Transport policy-makers, practitioners and public transport advocates have identified traditional road pricing as one of the reasons behind the widening gap between government funding and demand for road transport in urban Australia, all of which suggests a need for reform. Recent discussions on road user charging (RUC) in Australia, which mostly advocate kilometre-based national-road pricing or some form of targeted charging, appear to lack a holistic approach. In particular, they often discount or underrate the need for a viable transport alternative to road. The Australian context is also markedly different from most commonly referred to international cases cited in support of RUC reform. In fact, public or active transport in Australia is not a feasible travel alternative for many, even in urban environments, and this could compel many captive road users to bear additional transport burdens. This article provides an insight into potential equity problems that may arise if road pricing reforms are based on recent prima facie propositions and seeks to stimulate further discussion on the topic.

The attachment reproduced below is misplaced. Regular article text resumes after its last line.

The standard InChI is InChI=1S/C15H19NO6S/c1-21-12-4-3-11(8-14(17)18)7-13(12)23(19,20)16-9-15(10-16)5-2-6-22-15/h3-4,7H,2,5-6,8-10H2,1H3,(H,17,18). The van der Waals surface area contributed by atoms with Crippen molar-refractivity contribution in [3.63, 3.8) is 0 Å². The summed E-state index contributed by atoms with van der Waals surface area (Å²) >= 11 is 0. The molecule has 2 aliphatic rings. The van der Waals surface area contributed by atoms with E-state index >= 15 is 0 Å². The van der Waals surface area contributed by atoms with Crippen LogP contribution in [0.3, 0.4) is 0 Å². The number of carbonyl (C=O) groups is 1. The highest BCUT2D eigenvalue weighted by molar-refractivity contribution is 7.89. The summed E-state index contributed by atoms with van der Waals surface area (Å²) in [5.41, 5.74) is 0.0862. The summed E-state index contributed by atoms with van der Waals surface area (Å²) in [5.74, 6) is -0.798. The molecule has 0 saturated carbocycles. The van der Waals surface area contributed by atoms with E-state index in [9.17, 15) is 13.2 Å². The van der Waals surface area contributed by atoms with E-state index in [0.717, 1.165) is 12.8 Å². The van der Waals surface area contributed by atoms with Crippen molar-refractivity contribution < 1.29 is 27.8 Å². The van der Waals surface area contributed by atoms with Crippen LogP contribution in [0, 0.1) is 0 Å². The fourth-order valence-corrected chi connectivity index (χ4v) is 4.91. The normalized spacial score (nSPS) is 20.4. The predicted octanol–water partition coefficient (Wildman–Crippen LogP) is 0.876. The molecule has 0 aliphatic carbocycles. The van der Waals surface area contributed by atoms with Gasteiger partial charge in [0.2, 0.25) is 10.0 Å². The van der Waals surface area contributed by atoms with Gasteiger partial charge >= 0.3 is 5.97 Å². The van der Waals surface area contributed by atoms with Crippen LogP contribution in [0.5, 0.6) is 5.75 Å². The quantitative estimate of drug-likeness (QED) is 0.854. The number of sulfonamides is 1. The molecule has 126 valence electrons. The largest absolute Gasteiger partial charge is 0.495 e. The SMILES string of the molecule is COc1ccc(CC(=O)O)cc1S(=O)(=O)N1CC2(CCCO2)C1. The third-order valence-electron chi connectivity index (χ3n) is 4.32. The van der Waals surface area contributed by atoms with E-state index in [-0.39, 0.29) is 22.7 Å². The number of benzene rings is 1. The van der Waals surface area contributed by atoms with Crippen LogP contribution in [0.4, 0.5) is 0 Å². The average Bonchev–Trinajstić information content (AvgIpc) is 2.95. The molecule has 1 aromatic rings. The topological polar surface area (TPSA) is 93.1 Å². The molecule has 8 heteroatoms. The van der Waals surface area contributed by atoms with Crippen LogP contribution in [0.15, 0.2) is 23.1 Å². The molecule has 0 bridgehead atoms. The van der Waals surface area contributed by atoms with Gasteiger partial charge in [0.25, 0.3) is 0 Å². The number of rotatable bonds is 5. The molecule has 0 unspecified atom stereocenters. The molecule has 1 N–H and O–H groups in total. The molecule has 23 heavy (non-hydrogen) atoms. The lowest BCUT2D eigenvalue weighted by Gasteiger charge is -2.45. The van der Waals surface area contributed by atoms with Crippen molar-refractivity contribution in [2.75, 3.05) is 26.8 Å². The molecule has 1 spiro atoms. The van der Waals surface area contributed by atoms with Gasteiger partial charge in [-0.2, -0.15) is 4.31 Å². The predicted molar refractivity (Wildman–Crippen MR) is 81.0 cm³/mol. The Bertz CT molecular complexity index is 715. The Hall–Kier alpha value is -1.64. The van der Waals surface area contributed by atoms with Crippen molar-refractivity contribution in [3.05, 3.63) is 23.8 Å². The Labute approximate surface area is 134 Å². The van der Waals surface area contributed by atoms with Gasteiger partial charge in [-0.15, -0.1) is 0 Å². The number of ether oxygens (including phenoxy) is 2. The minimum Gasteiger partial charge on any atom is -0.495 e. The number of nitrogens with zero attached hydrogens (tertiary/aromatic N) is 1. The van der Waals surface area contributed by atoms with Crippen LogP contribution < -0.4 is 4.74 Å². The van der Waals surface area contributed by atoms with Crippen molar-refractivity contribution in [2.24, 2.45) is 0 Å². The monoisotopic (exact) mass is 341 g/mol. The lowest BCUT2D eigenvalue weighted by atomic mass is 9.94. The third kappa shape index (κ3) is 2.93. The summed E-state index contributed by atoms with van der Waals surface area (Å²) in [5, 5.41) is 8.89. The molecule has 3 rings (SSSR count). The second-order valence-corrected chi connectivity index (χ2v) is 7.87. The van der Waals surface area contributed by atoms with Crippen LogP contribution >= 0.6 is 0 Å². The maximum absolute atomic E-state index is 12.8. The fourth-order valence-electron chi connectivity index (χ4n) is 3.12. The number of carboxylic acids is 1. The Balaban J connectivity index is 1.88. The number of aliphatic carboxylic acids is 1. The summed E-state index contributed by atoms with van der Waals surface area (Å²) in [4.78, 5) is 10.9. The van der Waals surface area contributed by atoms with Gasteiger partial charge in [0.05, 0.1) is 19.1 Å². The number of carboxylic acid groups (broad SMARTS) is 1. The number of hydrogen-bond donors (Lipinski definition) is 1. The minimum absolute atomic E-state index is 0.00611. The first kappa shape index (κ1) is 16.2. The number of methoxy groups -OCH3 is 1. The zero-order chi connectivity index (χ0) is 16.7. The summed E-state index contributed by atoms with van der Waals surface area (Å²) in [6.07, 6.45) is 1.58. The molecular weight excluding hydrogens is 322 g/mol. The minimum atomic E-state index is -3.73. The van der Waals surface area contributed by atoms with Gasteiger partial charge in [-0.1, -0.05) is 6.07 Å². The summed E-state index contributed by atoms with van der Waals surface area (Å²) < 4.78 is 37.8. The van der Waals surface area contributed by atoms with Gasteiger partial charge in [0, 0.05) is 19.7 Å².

Sen, S & Charles, MB 2014, 'Improving road pricing for urban Australia: potential equity issues', Road and Transport Research Journal, vol. 23, no. 2, pp. 29-40.